Sunday, 20 August 2017


How do you condense a 12 year period into a couple of days?  You decide to watch all ROGER MOORE's JAMES BOND movies in a two day film-fest.  I haven't done it yet, but I intend to do so at some stage before I get too much older.  Roger played Bond from 1973 to 1985, which was very nearly half my life up to when he relinquished the role.  Consequently, that 12 year duration seems far longer than a similar period would appear to me today.  For instance, the last 12 years have gone by (wait for it) faster than a fart from The FLASH, so 2005 feels far more recent than it should do.

That 12 years from '73 to '85 saw a lot of changes in my life;  the usual kind that everyone experiences to be sure, but no less memorable on an individual level for all that.  I was a schoolboy for Roger's first two Bond outings, worked in a variety of jobs (with periods of unemployment) for the next four, and was a full-time freelancer for his swan-song.  I was also living in a different house for the last two films.  Friends came and went during that time, the face of my town was transformed (not always for the better) over the period, and world events would require several paragraphs to do them justice.  (Relax, I'll spare you the details.)

The same thing can happen with books, too.  For example, I've bought the hardback volumes of The BROONS and OOR WULLIE every year since the series first came out in 1995 (for '96) - 22 years ago.  Apart from the fact that it doesn't seem anywhere near that far back, it's an odd feeling to see such a short area of shelf space representing 22 years of one's life.  How can 22 years fit into a width of less than two feet?  Ach, well, no use labouring the point, but the fact that the collected acquisitions of a person's entire life could probably be fitted into one room (if it was all boxed and stacked floor to ceiling) testifies to just how insignificant a dent we make in the overall scheme of things.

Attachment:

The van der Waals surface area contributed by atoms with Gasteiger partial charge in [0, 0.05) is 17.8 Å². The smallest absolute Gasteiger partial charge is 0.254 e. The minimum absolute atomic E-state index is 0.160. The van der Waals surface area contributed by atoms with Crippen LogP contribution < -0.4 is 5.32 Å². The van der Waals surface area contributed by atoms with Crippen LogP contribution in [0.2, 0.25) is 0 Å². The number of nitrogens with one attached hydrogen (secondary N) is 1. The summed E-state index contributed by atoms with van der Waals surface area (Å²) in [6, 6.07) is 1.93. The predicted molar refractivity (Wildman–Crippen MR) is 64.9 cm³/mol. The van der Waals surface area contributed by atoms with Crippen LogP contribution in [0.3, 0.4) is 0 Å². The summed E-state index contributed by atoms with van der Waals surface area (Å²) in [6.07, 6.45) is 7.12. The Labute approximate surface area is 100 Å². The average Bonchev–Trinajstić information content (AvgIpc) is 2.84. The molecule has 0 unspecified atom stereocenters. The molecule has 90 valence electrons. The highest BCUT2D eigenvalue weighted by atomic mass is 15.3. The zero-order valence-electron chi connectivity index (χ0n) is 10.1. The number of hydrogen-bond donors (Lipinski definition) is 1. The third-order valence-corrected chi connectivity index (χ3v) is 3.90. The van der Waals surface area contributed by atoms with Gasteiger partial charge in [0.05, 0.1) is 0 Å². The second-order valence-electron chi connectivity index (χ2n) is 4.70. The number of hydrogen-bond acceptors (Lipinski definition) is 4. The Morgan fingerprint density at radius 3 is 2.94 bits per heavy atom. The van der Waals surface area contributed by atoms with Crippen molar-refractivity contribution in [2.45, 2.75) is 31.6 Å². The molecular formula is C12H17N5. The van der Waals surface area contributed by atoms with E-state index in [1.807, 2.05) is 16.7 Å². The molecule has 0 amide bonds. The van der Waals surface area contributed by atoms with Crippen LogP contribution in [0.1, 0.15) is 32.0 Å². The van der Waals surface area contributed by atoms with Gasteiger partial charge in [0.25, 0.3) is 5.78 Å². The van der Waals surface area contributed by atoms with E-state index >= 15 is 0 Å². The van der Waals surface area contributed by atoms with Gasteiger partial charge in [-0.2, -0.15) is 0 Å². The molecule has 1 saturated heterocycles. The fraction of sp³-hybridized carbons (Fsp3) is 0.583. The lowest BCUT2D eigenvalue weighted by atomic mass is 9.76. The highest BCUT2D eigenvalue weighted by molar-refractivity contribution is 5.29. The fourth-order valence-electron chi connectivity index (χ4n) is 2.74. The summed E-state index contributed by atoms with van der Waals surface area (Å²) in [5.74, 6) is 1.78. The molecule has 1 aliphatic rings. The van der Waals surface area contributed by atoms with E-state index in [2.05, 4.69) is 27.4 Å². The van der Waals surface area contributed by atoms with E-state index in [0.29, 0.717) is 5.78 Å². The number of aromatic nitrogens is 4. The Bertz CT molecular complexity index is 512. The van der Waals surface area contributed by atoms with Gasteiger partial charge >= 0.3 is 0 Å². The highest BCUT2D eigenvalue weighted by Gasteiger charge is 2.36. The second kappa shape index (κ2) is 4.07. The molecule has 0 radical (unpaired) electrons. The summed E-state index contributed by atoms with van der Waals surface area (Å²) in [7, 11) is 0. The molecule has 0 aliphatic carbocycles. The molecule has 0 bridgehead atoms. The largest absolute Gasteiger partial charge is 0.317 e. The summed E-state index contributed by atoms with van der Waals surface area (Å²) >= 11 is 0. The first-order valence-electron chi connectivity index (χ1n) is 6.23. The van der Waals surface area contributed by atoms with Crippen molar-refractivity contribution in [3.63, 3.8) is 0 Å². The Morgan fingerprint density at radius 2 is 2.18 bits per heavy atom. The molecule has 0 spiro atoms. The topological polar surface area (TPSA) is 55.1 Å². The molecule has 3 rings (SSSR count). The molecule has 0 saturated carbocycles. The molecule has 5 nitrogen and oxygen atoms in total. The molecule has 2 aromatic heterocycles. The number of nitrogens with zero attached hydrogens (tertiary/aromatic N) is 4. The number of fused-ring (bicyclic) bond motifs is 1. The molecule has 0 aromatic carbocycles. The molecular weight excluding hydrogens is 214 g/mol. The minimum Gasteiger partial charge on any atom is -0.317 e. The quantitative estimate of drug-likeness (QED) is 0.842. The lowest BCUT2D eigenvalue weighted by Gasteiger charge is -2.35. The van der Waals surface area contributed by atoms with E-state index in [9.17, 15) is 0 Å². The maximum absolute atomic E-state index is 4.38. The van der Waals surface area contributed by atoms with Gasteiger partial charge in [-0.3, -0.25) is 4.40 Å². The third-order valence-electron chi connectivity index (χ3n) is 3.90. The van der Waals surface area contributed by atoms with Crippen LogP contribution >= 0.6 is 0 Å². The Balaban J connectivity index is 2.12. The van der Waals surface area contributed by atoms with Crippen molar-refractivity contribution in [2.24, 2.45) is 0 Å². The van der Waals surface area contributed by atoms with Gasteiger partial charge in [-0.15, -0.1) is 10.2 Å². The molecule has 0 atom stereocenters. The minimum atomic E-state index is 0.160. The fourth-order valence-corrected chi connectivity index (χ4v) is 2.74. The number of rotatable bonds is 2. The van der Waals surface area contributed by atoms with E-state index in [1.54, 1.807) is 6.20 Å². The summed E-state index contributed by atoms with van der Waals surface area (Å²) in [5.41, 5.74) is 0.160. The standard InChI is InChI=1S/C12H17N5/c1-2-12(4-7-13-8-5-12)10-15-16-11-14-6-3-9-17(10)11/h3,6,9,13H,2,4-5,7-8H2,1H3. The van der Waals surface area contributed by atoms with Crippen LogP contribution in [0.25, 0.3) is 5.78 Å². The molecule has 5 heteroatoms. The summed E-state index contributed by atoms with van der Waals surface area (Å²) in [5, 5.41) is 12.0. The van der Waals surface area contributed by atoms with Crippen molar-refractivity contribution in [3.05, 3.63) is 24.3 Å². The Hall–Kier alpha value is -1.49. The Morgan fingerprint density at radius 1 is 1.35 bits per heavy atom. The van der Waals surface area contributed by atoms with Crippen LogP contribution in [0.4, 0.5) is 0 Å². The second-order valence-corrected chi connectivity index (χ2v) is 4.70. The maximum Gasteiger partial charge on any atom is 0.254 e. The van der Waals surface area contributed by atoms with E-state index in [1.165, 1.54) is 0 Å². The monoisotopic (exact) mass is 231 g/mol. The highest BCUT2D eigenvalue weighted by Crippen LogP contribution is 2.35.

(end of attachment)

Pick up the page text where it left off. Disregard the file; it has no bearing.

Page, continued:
Anybody else ever ponder such things?  Feel free to contribute your thoughts, theories and philosophies to our comments section.


Philip Crawley said...

Not sure when I began collecting, late 60s(the decade not my age!)would be my best guess but I have managed to hold onto most of it, and save for the vinyl records and some wildlife and movie books most of it fits into the study. Well, more my 'man-cave / bat cave or whatever. I sometimes swivel my chair around away from the computer screen and marvel at the shelves full of books and DVDs, the comic-filled boxes stacked under the desks, nearly every flat surface covered in Doctor Who figures, Daleks and Dinosaurs; only fleetingly wondering how much it all adds up to in dollars but mostly pleased to have it. So not all but most of my life's interests (aside from my family of course!) does just about fit into one room. I think of Forry Ackerman and his Ackermuseum with memorabilia over-running his whole house - would I have done the same if I had the money? I'll never know but I like to think that lack of room and funds has made for more discerning choices in acquiring what I do have - quality over quantity. Good post.

Kid said...

And good comment, PC. I'm planning at some stage on having floor-to-ceiling shelving on one wall of my study/studio, behind mirrored sliding doors (to visually compensate for the space the shelving will take up) and filling it with books, comics, models, and toys. Then, whenever, I want to gaze on some of my stuff, I can slide back the doors and drink it all in to my heart's content. Hopefully, when I get older, I'll have won the Lottery by then (or got a Lottery Grant) to establish a museum of childhood, which will focus mainly on items of the '60s & '70s. Your room sounds great.

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